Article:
A team of University of Oregon researchers — led by Andrew Lovering, professor of human physiology — and several UO students are spending four to six weeks, beginning in early July, some 17,200 feet up Bolivia's Mount Chacaltaya.
They are part of an international effort, which includes 15 scientists, to better understand the basic cellular and molecular machinery — the physiology and genetics — involved in conditions of hypoxia, a disease condition triggered by low oxygen. It is common, for some people, in high altitudes, but it also occurs in people suffering from heart and lung diseases and some cancers.
"We are specifically looking at how the lungs regulate blood flow," Lovering said. His lab focuses on arterio-venous anastomoses — or how blood is shunted from an artery to a vein under certain stressful conditions.
"There are lots of people who suffer from hypoxia, even at sea level," Lovering said. "Their oxygen flow may be similar to that at 13,000-plus feet. Even healthy people may have problems adapting to high altitudes, while others adapt quite easily."
A long-term goal of the project — led by Robert Roach, director of the Altitude Research Center at the University of Colorado Denver School of Medicine — is to determine what makes shunt pathways operate correctly and efficiently. A potential end target is a pill that might be used to counter the onset of mountain sickness and treat people with oxygen-related diseases.
Both Lovering and Roach also are studying the natives of high altitudes who seemingly adapt easily. "I am most interested in looking, in this project, at the differences between low-altitude natives and high-altitude natives -- how their blood flow is regulated in their shunt pathways," Lovering said.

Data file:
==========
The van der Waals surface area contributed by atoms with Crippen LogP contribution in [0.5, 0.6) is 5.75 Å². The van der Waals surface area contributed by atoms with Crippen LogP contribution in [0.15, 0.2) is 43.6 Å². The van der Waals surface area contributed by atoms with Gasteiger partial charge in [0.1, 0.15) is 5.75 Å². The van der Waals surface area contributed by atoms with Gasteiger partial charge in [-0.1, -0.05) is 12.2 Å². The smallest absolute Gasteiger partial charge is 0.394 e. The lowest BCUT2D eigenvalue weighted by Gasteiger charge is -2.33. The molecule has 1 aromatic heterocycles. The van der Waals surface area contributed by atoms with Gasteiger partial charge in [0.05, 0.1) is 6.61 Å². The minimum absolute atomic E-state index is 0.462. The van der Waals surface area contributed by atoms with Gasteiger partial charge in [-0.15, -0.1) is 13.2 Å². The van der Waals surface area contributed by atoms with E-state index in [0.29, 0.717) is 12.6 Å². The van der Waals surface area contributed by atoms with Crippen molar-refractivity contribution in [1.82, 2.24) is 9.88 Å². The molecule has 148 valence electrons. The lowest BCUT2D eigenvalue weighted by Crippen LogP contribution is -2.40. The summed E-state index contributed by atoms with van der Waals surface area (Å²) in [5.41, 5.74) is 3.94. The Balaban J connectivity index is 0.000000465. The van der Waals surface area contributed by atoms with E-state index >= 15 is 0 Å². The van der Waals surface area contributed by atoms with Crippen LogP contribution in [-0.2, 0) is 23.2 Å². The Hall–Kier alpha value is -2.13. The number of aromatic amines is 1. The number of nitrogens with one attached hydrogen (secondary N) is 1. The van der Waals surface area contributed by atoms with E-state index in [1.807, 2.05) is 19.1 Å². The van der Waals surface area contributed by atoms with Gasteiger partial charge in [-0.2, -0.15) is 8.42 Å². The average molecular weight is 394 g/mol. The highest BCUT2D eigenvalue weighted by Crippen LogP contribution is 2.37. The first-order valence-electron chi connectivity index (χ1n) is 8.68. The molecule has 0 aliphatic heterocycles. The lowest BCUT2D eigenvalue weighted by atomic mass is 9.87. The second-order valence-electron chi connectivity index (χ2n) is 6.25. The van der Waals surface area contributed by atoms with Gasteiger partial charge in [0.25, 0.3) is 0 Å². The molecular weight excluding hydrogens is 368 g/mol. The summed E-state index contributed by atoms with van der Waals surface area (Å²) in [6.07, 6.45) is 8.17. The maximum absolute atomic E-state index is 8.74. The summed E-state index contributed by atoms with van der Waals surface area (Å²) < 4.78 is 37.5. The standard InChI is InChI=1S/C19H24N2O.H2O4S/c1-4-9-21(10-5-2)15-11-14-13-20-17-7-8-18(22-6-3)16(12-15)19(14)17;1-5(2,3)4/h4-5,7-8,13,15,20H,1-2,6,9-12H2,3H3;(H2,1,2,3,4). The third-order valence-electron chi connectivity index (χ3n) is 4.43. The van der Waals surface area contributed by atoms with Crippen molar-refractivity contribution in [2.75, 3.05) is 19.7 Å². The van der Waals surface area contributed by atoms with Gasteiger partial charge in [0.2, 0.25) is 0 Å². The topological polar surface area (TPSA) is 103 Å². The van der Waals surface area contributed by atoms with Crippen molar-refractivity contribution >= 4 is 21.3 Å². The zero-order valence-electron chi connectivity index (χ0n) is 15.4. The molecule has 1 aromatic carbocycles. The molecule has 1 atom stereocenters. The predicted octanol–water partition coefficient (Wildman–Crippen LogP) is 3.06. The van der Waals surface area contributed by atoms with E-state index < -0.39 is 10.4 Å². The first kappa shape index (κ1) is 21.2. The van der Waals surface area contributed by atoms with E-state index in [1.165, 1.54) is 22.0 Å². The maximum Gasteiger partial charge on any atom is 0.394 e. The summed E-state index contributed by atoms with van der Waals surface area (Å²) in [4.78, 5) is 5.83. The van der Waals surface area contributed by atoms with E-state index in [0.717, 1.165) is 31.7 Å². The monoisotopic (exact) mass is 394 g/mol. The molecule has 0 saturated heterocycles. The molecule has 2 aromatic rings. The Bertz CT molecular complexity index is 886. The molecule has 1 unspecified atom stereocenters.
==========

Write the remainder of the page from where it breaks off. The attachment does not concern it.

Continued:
Mount Chacaltaya is about 19 miles north of La Paz, in the Cordillera Real and part of the Bolivian Andes.
The UO will be represented on the expedition — they actually are driving up the mountain, not hiking — by Lovering and his departmental colleague Hans Dreyer, as well as a student-research team of graduates and undergraduates who will serve as technicians.
"This isn't about mountain climbing," Roach explained. "This research is about everybody in the world who experiences low oxygen diseases."
Twenty-five participants, ages 18 to 25 and many of them UO students, were selected during baseline health screenings at the UO in May.
"The UO's contribution in this project is huge," Roach said. "It was a great stroke of luck and serendipity that we were able to make this happen, and that Andy (Lovering) had the ability to put his whole lab on this project."
Eugene-area subjects were recruited because of their general fitness and health — and most importantly their daily living in near sea-level conditions. Once driven in teams up the mountain, they will be constantly monitored.
"Our subjects are healthy, but we will be really stressing them with the low oxygen levels on the mountain," Roach said. "We aim to isolate the effects of low oxygen and get a clear picture of what's going on. This is a very controlled study that will involve very sophisticated blood monitoring, genetic and cognitive testing."
The U.S. Department of Defense and private industry are funding the research.